The most exciting newcomer in women's college basketball is A'Ja Wilson, but she hasn't always been a phenom. When Wilson was 11 years old, her father tricked her into trying out for a local basketball team. "I didn't know I was trying out, but I made the team," she recalls. "The first two years I didn't get any playing time. I was terrible. Awful."
Her feelings shifted around the age of 12. Wilson went from hating the game to watching it, and then she took to the hardwood. When she walked through the doors of Heathwood Hall (a private school in Columbia, South Carolina), she was a 5'9" freshman, but in four years she transformed into a 6'5" senior and champion, leading the Highlanders to their first ever state title and averaging 34.4 points, 13.9 rebounds, 3.0 steals, and 5.0 blocks. She was named a 2014 McDonald's All-American and picked as the top-ranked girls' recruit of her class.
Last April, Wilson announced at her own press conference, live on ESPNU, that she would not be joining Geno Auriemma at UConn or volunteering her services at Tennessee like most top prospects. Instead, she chose to stay close to home. Wilson grew up about 20 miles from the South Carolina campus. Last year the upstart women's program won its first regular-season SEC championship and was a No. 1 seed in the NCAA tournament. (The Gamecocks lost to North Carolina 65--58 in the Sweet 16.) The coach is Dawn Staley, a basketball Hall of Famer and three-time Olympic gold medalist. When Wilson was deciding on where to go, she asked herself, "Why wouldn't you want to be a part of that?"
SI KIDS spoke with Wilson about being a rookie, her favorite Southern food, and making history in her home state.
It’s been a rough season for the Los Angeles Lakers. Entering Sunday’s game against the Minnesota Timberwolves, the Lakers were 7-16 and their aging star, Kobe Bryant, was becoming… agitated with his team’s performance.
But Sunday gave LA and Kobe a moment to celebrate. In the second quarter of the Lakers-T’wolves game, Bryant hit a couple free throws to give him 32,293 career points, which pushed him past Michael Jordan as the NBA’s third all-time leading scorer.
San Antonio Spurs point guard Tony Parker’s game is built on court vision. So when Parker suffered an eye injury (a scratched cornea, ouch!) while partying with friends in 2012, his court vision was less than perfect as he prepared to play for the French National Team in the London Olympics.
That’s when Bollé, an eyewear company that Parker had previously worked with, stepped in with special glasses for the four-time NBA champion. Now, Parker, whose vision is back to 100 percent, is helping the company launch a kids line, Bollé Sport Protective. The glasses (available with prescription or non-prescription lenses) come in cool colors and names like Swag, Dominance, and Baller.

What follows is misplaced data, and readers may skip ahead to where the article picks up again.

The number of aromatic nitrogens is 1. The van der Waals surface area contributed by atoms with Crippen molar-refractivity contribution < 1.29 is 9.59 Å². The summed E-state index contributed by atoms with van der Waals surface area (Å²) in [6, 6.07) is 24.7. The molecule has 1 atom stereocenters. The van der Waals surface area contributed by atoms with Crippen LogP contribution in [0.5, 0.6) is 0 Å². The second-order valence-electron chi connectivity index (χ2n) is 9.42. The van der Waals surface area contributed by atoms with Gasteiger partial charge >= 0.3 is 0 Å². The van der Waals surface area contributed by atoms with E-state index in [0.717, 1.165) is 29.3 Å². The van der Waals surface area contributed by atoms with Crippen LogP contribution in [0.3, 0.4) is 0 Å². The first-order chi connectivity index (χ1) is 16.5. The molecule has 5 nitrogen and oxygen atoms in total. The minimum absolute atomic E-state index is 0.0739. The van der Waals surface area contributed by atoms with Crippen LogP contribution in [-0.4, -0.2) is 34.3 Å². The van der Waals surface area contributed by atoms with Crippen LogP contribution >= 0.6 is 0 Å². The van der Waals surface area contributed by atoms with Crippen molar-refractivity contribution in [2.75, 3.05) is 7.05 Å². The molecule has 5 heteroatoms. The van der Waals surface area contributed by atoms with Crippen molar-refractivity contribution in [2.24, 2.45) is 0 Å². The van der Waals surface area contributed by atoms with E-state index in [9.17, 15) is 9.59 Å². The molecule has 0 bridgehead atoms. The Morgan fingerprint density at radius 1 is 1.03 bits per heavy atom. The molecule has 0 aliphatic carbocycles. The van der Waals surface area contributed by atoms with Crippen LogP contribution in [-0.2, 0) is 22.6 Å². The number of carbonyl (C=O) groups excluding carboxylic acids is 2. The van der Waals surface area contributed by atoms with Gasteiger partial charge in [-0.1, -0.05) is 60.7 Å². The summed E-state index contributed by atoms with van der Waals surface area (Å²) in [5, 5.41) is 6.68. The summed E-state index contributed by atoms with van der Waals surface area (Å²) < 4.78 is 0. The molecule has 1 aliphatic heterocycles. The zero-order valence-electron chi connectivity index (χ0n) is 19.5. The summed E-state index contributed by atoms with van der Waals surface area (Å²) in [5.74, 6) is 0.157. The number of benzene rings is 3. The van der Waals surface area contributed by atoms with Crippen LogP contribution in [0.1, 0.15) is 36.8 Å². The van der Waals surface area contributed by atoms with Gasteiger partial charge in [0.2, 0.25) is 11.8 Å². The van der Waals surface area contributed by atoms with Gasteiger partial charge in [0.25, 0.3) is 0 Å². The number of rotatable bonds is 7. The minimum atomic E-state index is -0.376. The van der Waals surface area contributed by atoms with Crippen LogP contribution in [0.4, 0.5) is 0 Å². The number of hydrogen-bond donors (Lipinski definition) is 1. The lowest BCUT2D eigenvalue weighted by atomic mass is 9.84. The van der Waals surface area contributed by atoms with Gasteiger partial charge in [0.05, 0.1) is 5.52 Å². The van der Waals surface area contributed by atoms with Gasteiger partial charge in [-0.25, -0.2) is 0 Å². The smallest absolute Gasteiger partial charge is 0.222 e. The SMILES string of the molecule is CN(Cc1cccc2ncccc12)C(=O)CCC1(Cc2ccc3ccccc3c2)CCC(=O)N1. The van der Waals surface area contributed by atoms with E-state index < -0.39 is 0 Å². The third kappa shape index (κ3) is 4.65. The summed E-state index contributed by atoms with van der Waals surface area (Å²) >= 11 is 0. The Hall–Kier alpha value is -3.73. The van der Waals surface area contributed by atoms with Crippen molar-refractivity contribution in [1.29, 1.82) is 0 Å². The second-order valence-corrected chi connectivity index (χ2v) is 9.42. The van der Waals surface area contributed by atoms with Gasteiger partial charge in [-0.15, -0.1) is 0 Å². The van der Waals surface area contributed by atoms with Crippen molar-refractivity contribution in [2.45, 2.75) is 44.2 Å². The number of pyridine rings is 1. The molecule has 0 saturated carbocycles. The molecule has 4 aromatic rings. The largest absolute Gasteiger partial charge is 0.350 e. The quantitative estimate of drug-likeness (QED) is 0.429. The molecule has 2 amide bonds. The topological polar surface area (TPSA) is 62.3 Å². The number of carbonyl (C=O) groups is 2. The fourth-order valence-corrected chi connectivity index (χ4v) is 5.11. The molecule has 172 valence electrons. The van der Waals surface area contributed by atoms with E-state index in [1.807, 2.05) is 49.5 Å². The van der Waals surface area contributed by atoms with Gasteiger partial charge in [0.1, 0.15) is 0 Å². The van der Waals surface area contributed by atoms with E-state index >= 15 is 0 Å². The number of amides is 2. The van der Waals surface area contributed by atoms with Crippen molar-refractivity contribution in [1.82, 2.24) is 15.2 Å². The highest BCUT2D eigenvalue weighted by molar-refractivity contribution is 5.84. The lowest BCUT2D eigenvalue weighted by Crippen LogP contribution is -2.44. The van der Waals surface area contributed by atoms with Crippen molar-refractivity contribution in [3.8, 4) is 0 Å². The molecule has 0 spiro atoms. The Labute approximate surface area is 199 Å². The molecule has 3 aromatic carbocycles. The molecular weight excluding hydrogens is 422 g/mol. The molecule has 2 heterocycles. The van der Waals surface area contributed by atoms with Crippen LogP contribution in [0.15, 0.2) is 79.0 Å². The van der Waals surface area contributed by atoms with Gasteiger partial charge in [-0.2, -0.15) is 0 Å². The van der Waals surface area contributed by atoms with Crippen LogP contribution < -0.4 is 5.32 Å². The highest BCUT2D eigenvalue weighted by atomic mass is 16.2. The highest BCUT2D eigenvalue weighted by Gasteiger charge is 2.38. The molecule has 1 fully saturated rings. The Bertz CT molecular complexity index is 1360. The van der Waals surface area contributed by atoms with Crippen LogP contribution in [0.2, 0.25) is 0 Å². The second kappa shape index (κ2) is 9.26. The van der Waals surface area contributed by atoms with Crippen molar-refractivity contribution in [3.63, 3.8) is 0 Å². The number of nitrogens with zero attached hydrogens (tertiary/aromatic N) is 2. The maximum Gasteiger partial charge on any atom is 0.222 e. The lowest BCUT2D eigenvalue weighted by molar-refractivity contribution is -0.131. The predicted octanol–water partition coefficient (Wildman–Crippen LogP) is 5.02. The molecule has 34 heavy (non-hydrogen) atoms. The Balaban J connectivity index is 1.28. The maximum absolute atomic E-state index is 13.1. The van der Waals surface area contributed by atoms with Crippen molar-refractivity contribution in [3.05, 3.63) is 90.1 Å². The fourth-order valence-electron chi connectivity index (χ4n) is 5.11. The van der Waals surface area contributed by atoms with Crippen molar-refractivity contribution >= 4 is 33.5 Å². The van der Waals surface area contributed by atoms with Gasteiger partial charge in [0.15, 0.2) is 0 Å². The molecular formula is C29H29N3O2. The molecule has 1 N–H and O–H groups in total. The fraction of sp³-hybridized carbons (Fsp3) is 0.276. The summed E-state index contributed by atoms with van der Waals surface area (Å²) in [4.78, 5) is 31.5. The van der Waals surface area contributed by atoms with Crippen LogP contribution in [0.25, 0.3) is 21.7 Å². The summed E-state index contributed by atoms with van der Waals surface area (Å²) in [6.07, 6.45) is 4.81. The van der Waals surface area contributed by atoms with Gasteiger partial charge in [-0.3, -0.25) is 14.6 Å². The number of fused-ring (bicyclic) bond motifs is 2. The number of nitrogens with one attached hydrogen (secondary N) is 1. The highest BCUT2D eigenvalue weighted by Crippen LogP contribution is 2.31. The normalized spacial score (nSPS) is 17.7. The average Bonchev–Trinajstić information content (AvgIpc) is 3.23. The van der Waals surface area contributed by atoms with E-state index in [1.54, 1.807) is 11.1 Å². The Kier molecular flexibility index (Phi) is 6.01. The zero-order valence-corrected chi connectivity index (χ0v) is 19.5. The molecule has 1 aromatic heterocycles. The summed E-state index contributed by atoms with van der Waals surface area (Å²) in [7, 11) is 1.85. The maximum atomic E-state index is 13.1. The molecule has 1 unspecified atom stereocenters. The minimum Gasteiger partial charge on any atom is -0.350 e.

Before his Spurs took on the Brooklyn Nets in New York last Wednesday, Parker sat down with SI Kids to talk about his experience with the eyewear, his hot start from beyond arc, and if he’ll ever come out of his rap retirement.
For 20 years, starting in his native Orlando, Shaquille O'Neal has bought toys for underprivileged kids. Now he has teamed up with Toys"R"US to become "Shaq-A-Claus, their spokesperson in their annual campaign with Toys for Tots, an organization that delivers toys to kids in need during this holiday season.
SI Kids talked to Shaq-A-Claus recently about the campaign, his favorite toys, and some things he's working on that may be in your stocking next year.
There are dunks. There are great dunks. And there are what-did-I-just-see dunks. This one’s the latter. In last night’s game against the Orlando Magic, Phoenix Suns guard Gerald Green set himself up for a dunk by bouncing the ball off of traffic through a crowd of defenders to pull off something you normally only see in video games:
Following a tumultuous offseason, the entertaining group of studio analysts from TNT’s Inside the NBA gathered in New York City on Monday for their annual media lunch. They discussed the best teams, players, and all of the excitement of the coming NBA season.
Shaquille O’ Neal, Charles Barkley, Kenny Smith, and Ernie Johnson share a combined 49 seasons of playing experience. So they know a thing or two about basketball. They unanimously agreed that LeBron James and the story of his hometown return that dominated summer headlines would remain prominent throughout the year. Where they couldn’t agree, though was on which team would actually bring home a championship trophy.
New Yorkers are used to seeing some stuff on the subways. Mariachi bands. Pop-up theater. Breakdancers. Ghostbusters. Rats. But on Friday, commuters on the 7 train (which runs from Times Square to Citi Field and Queens) got an unexpected surprise: the Harlem Globetrotters.
Nine members of the team boarded the train at Mets-Willets Point, the next-to-last stop on the Queens end of the 7 line, and proceeded to do some cool basketball tricks on the platform and then the train. Fortunately, this was all captured on video and uploaded to YouTube today: